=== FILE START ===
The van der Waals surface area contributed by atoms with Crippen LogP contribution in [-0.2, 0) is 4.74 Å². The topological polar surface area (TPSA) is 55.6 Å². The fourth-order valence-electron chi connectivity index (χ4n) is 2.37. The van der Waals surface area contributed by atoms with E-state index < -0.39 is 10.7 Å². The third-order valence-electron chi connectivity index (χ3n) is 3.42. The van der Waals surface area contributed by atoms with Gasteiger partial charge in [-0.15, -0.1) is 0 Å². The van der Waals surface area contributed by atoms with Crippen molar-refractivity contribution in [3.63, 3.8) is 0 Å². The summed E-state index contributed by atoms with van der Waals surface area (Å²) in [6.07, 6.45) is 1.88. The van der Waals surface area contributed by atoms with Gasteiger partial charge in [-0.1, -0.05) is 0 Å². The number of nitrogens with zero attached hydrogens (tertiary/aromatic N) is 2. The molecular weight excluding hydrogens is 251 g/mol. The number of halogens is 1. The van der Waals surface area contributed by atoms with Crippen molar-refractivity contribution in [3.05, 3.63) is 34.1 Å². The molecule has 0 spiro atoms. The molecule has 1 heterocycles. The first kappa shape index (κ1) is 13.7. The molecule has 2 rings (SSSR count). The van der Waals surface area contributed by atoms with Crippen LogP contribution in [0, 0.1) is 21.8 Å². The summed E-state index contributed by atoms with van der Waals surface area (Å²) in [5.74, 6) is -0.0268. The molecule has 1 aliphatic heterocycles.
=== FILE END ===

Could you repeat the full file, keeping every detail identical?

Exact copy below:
The van der Waals surface area contributed by atoms with Crippen LogP contribution in [-0.2, 0) is 4.74 Å². The topological polar surface area (TPSA) is 55.6 Å². The fourth-order valence-electron chi connectivity index (χ4n) is 2.37. The van der Waals surface area contributed by atoms with E-state index < -0.39 is 10.7 Å². The third-order valence-electron chi connectivity index (χ3n) is 3.42. The van der Waals surface area contributed by atoms with Gasteiger partial charge in [-0.15, -0.1) is 0 Å². The van der Waals surface area contributed by atoms with Crippen molar-refractivity contribution in [3.63, 3.8) is 0 Å². The summed E-state index contributed by atoms with van der Waals surface area (Å²) in [6.07, 6.45) is 1.88. The van der Waals surface area contributed by atoms with Gasteiger partial charge in [-0.1, -0.05) is 0 Å². The number of nitrogens with zero attached hydrogens (tertiary/aromatic N) is 2. The molecular weight excluding hydrogens is 251 g/mol. The number of halogens is 1. The van der Waals surface area contributed by atoms with Crippen molar-refractivity contribution in [3.05, 3.63) is 34.1 Å². The molecule has 0 spiro atoms. The molecule has 1 heterocycles. The first kappa shape index (κ1) is 13.7. The molecule has 2 rings (SSSR count). The van der Waals surface area contributed by atoms with Crippen LogP contribution in [0, 0.1) is 21.8 Å². The summed E-state index contributed by atoms with van der Waals surface area (Å²) in [5.74, 6) is -0.0268. The molecule has 1 aliphatic heterocycles.